Like most of the banking sector, Citigroup (NYSE:C) has been beaten down so far in 2016. Fortunately, the reasons for the decline don't appear to be specific to the bank -- rather, fears of a global recession and low energy prices are making investors nervous. With that in mind, here are three things that could give Citigroup's stock price a boost.
Oil and commodity prices could rebound
All of the big U.S. banks have significant portfolios of loans to oil and energy companies, and this is creating uncertainty among investors. Essentially, the persistent low oil prices are cutting into many of these companies' profits and could lead to a wave of defaults. Citigroup has $20.5 billion in funded exposure to energy companies, as of the end of 2015.
While the bank has increased its energy loss reserves by $300 million recently, we really have no idea how much in total has been set aside for this purpose. Citigroup's peers have been more willing to disclose information -- for example, Bank of America has set aside $500 million against its $21.2 billion energy portfolio and Wells Fargo has aggressively set aside $1.2 billion for just $17 billion in loans. Naturally, since Citigroup has declined to provide any more color on the issue, investors are assuming the worst.
Of course, if oil and gas prices rise on their own, it could greatly reduce the potential for losses. Citigroup has said it expects about $600 million in losses for the first half of 2016 if $30 oil prices remain and a boost in oil prices could dramatically reduce this number, and also set investors' minds at ease about future losses.
Citi's capital plan is approved, and the dividend rises
Ever since 2011, banks are required to submit annual capital plans for regulatory approval before increasing their dividends or buying back shares. And even with all of the improvements, Citigroup's dividend remains extremely low at just $0.05 per share each quarter -- an annual yield of just 0.5%.
With return on assets and return on equity metrics approaching the benchmark 1% and 10% levels, and with the ongoing risk from Citi Holdings greatly reduced, there is reason to believe that this will finally be the year shareholders see a meaningful dividend increase from Citi. Now, the dividend isn't likely to rise dramatically. I'd expect a doubling of the current level to a yield of 1% per year, but more important than the dividend itself is what it would say to the market about regulators' confidence in the bank.
On a separate note about the capital plan, I'll be paying more attention to the buybacks than any dividend increase this year, especially if Citigroup's stock price remains low. As of this writing, Citigroup trades for a 36% discount to its tangible book value. In other words, through share buybacks, Citigroup can buy back its own assets for just $0.64 on the dollar, creating real instant value for shareholders. A dividend increase may be a psychological victory, but a large buyback authorization is where the real value can be created.
Recession fears are overblown
Many experts are calling for a global recession in the near future. According to JPMorgan Chase strategists, consecutive quarters of earnings declines (like we've just seen) have preceded a U.S. recession 81% of the time. And in the other 19% of cases, the only way we avoided a recession was with monetary or fiscal stimulus.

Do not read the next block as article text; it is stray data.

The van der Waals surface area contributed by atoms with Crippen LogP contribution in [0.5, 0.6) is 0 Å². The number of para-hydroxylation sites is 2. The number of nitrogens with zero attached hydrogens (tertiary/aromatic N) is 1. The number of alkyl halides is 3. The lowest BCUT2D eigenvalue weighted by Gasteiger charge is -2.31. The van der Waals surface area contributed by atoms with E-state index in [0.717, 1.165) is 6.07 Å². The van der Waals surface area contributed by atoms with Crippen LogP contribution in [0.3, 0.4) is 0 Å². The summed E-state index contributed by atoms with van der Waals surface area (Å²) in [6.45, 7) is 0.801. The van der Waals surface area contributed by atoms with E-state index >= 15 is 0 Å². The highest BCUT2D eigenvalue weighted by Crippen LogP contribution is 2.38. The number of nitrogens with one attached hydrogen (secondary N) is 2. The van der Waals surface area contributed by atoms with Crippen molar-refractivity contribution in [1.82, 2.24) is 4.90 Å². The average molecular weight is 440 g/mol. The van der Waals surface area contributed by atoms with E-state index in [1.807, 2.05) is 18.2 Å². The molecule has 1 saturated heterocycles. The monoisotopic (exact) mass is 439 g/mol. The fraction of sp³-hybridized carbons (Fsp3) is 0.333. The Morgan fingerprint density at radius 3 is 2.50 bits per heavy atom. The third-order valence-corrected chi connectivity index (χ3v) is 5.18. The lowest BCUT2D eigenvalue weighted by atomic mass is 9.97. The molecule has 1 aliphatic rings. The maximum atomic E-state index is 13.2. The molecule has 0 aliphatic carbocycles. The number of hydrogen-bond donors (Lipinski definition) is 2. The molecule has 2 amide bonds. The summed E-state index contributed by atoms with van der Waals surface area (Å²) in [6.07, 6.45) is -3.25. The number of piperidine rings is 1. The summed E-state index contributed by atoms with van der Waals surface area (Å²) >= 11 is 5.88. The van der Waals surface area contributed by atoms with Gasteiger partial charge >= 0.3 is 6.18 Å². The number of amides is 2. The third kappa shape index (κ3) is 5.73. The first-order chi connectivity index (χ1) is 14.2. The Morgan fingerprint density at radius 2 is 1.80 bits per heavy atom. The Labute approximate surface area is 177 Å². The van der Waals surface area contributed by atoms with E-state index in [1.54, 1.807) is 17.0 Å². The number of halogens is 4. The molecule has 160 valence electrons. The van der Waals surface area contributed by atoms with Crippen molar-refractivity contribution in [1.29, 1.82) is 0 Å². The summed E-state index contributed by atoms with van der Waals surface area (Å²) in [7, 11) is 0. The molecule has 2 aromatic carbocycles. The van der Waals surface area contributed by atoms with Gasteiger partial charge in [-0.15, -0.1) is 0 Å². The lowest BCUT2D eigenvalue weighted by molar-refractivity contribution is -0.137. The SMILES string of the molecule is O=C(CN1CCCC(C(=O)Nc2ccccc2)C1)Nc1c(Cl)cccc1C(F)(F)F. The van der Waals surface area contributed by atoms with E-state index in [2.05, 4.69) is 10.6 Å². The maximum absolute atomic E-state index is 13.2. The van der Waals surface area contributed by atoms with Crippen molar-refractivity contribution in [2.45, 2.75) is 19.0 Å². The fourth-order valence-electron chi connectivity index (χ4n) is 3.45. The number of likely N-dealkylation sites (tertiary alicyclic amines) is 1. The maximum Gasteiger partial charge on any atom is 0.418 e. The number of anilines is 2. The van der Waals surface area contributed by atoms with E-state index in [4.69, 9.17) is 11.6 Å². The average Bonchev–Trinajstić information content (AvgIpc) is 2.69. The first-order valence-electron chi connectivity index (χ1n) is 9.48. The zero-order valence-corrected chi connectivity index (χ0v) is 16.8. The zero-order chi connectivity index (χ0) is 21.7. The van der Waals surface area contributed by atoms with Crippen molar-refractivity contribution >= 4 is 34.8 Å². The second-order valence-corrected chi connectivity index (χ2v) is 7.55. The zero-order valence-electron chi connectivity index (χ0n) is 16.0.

Even Citigroup's own economists recently said that the chances of a recession are high and increasing, citing the fragile world economy, particularly the slowing growth in China and other emerging markets.
However, there are some reasons to believe the fears of a recession are overblown. For starters, the recent GDP growth rate of 0.7% isn't stellar, but it's still in positive territory. In fact, even though a global recession is being called for, those same Citi economists said that they don't believe the U.S. will fall into negative growth territory.
Unemployment and job growth numbers are looking pretty good, and January's data on durable goods orders showed the largest surge in demand in 10 months. Plus, Federal Reserve officials have indicated that they see a low risk of recession.
The point is that fears of a recession are one of the main factors that have been dragging down stocks in the early part of 2016, and the financial sector in particular. So if we start seeing clear evidence that a recession isn't in the cards, it could give a big boost to bank stocks like Citigroup.
So will any of this happen?
I'm pretty confident that Citigroup's capital plan will be approved, but whether the other two positive catalysts happen is anyone's guess at this point. Oil has rebounded recently, but we've seen short-lived rallies before. And despite the economic data I mentioned, a recession is certainly possible.
However, as long-term investors, we need to look beyond what could make Citigroup stock rise in the intermediate term and appreciate the current situation. We have a much-improved bank that's still trading at rock-bottom valuation thanks to uncertainty. Regardless of whether these three things boost Citigroup's stock price this year, investors who get in now could be pleased with their investment's long-term performance.
Matthew Frankel owns shares of Bank of America. The Motley Fool owns shares of and recommends Wells Fargo. The Motley Fool has the following options: short March 2016 $52 puts on Wells Fargo. The Motley Fool recommends Bank of America. Try any of our Foolish newsletter services free for 30 days. We Fools may not all hold the same opinions, but we all believe that considering a diverse range of insights makes us better investors. The Motley Fool has a disclosure policy.